Title: Florida Health Insurance Study fact sheets
ALL VOLUMES CITATION PDF VIEWER THUMBNAILS PAGE IMAGE ZOOMABLE
Full Citation
STANDARD VIEW MARC VIEW
Permanent Link: http://ufdc.ufl.edu/UF00091096/00001
 Material Information
Title: Florida Health Insurance Study fact sheets
Physical Description: Serial
Language: English
Creator: Florida Center for Medicaid and the Uninsured, University of Florida
Publisher: Florida Center for Medicaid and the Uninsured, University of Florida
Place of Publication: Gainesville, Fla.
 Record Information
Bibliographic ID: UF00091096
Volume ID: VID00001
Source Institution: University of Florida
Holding Location: University of Florida
Rights Management: All rights reserved by the source institution and holding location.

Downloads
Full Text






Florida Health Insurance StudyHIS
Florida Health Insurance Study


ar Cvaga a
F eA


Racial and Ethnic Disparities in Rates of Health Insurance Coverage

Racial and ethnic minorities access and use health care less frequently
compared to Non-Hispanic Whites. One reason for this disparity is the
lower rates of health insurance coverage among racial and ethnic minority
groups. This fact sheet examines the racial and ethnic disparities in health
insurance coverage among non-elderly Floridians based on the 2004
Florida Health Insurance Study (FHIS) telephone survey.

In 2004, Hispanics had the highest rate of uninsurance (31.8%) of any
racial or ethnic group, in part because they are more likely to be recent
immigrants who do not qualify for Medicaid or to work for smaller firms that
do not provide insurance coverage. Hispanics in Florida were more than
twice as likely as Non-Hispanic Whites to be uninsured (an 18 percentage-
point difference). Almost one-quarter of Florida's Blacks were uninsured
(22.6%), compared with 14.3% of Non-Hispanic Whites.

A comparison of the 1999 and 2004 FHIS survey results indicate that
uninsurance rates increased over the 5-year period. In 2004, the
uninsurance rate among the non-elderly was 19.2%, representing an
increase of approximately 2 percentage points from the 1999 rate of
16.8%. Rates of uninsurance for Hispanics and Blacks each increased by
approximately 3 percentage points, while the rate for Non-Hispanic Whites
had only a 1 percentage-point change over the five-year period (Figure 1).


E1999 1 v2004


35% -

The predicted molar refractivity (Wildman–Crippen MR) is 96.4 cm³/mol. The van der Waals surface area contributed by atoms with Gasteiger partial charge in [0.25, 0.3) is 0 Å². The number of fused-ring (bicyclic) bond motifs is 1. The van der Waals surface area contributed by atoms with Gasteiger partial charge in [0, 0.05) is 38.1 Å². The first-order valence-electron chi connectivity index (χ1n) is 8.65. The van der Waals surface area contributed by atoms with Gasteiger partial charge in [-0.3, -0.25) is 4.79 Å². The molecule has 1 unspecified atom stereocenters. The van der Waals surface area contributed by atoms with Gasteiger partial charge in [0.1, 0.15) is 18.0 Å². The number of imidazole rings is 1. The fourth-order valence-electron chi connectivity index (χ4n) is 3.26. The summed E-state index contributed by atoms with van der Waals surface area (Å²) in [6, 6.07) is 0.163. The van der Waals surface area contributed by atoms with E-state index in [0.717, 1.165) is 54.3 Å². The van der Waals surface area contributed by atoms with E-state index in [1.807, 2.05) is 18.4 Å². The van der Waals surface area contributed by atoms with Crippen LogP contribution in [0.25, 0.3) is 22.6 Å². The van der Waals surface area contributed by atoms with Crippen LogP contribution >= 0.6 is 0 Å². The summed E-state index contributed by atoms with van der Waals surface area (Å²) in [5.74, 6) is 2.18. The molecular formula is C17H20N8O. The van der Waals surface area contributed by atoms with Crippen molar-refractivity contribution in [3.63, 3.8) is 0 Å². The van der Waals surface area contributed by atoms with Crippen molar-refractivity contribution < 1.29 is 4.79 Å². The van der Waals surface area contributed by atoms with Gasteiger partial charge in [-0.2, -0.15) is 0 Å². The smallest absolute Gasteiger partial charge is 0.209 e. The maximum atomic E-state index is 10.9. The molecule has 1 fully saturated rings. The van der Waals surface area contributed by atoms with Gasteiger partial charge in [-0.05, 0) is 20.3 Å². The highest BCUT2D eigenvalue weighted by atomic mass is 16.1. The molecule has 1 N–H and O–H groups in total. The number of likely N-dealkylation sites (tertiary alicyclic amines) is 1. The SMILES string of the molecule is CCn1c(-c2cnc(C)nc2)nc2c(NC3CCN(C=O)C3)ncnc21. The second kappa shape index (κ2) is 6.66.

30% -

25% -

20% -

15% -

10% -

5% -

0%


Total


32%


23%


19%


13% 14%


I


Hispanic


Black


Non-Hispanic
White


Source: 1999 and 2004 Florida Health Insurance Studies (FHIS)










Age: Rates of uninsurance are lower in children compared to adults, primarily because of the availability of
state and federally funded programs such as Medicaid and KidCare (Florida's version of SCHIP). The lowest
uninsurance rate for children was among Non-Hispanic Whites (8.7%), followed by Blacks at 13.7%. Hispanic
children had the highest rate of uninsurance at 18.5%. Among non-elderly adults, there is a difference of 12
percentage points in the rates of uninsurance between Non-Hispanic Whites and Blacks (16.3% vs. 28.1%),
with Hispanics again exceeding all groups with 37.7% uninsured (Table 1).

Gender: Females are more likely to be insured than males. The male/female difference in rates of coverage
ranged from close to 4 percentage points for Blacks and Hispanics to 2 percentage points for Non-Hispanic
Whites. These gender disparities may reflect different employment experiences for men and women, but are
mitigated by the fact that women are more likely to obtain Medicaid coverage. Hispanic females are more
likely to be without coverage (30.0%) compared with Black (20.8%) and Non-Hispanic White women (13.3%).
Similarly, one-third of Florida's male Hispanics (33.6%) were uninsured, compared to about one-quarter
(24.6%) of Black males and 15.4% of Non-Hispanic White males.

Educational attainment: Rates of uninsurance decline with increasing years of education. Individuals
who have not completed high school are more likely to be uninsured relative to those with other levels of
educational attainment. However, regardless of the level of educational attainment, Hispanics are less likely
to have health insurance coverage than other groups. For example, among those who have completed
four or more years of college, 22.9% of Hispanics are uninsured compared to 15.0% of Blacks and 7.3% of
Non-Hispanic Whites. Over half (59.6%) of Hispanics who have not completed high school have no health
insurance coverage, compared to 47.0% of Blacks and 42.4% of Non-Hispanic Whites.

Federal Poverty Level: Despite Medicaid availability for eligible individuals, Hispanics with earnings at
poverty level were the most likely to be uninsured. Almost one half (48.9%) of these Hispanics living at 100%
of Federal Poverty Level or less were uninsured, compared with 31.9% and 31.4%, respectively, for Blacks and
Non-Hispanic Whites.

Table 1: Florida Uninsurance Rates by Race/Ethnicity, Age, Gender, Educational Attainment and Federal Poverty Level

Percent Uninsured (%)
CAEGR Blac Hipai Ote No-isai White


NON-ELDERLY FLORIDIANS 24.6 33.6 19.6 15.4
Ages 0 18 (CHILD) 13.7 18.5 15.9 8.7
Ages 19 64 (ADULT) 28.1 37.7 20.4 16.3


Male 24.6 33.6 19.6 15.4
Female 20.8 30.0 18.5 13.3
Edcto: No HS 47.0 59.6 44.9 42.4
High School 33.9 44.6 30.0 22.8
Some college 21.6 27.9 17.9 15.3